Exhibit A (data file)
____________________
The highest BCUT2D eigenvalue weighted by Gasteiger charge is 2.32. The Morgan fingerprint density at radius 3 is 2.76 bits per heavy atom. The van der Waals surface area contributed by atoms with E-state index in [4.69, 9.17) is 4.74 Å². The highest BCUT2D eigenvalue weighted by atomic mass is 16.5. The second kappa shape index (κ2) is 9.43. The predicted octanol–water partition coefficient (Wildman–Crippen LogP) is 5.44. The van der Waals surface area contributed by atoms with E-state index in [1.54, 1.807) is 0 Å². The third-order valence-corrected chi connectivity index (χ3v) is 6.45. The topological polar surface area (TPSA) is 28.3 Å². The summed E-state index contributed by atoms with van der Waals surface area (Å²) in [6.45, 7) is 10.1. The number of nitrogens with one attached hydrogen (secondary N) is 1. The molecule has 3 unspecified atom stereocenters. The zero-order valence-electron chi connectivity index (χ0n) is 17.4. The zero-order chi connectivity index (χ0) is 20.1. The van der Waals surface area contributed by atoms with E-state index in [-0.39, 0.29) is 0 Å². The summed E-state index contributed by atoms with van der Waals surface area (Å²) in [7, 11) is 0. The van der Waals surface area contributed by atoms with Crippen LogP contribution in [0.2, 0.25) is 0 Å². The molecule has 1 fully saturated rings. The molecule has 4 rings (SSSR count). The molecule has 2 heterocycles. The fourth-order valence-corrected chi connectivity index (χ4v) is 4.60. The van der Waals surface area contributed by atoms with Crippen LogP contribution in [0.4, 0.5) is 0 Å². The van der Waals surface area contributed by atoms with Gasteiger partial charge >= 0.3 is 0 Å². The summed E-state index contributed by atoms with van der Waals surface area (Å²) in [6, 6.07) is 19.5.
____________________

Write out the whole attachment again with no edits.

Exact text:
The highest BCUT2D eigenvalue weighted by Gasteiger charge is 2.32. The Morgan fingerprint density at radius 3 is 2.76 bits per heavy atom. The van der Waals surface area contributed by atoms with E-state index in [4.69, 9.17) is 4.74 Å². The highest BCUT2D eigenvalue weighted by atomic mass is 16.5. The second kappa shape index (κ2) is 9.43. The predicted octanol–water partition coefficient (Wildman–Crippen LogP) is 5.44. The van der Waals surface area contributed by atoms with E-state index in [1.54, 1.807) is 0 Å². The third-order valence-corrected chi connectivity index (χ3v) is 6.45. The topological polar surface area (TPSA) is 28.3 Å². The summed E-state index contributed by atoms with van der Waals surface area (Å²) in [6.45, 7) is 10.1. The number of nitrogens with one attached hydrogen (secondary N) is 1. The molecule has 3 unspecified atom stereocenters. The zero-order valence-electron chi connectivity index (χ0n) is 17.4. The zero-order chi connectivity index (χ0) is 20.1. The van der Waals surface area contributed by atoms with E-state index in [-0.39, 0.29) is 0 Å². The summed E-state index contributed by atoms with van der Waals surface area (Å²) in [7, 11) is 0. The van der Waals surface area contributed by atoms with Crippen LogP contribution in [0.2, 0.25) is 0 Å². The molecule has 1 fully saturated rings. The molecule has 4 rings (SSSR count). The molecule has 2 heterocycles. The fourth-order valence-corrected chi connectivity index (χ4v) is 4.60. The van der Waals surface area contributed by atoms with Crippen LogP contribution in [0.4, 0.5) is 0 Å². The van der Waals surface area contributed by atoms with Gasteiger partial charge >= 0.3 is 0 Å². The summed E-state index contributed by atoms with van der Waals surface area (Å²) in [6, 6.07) is 19.5.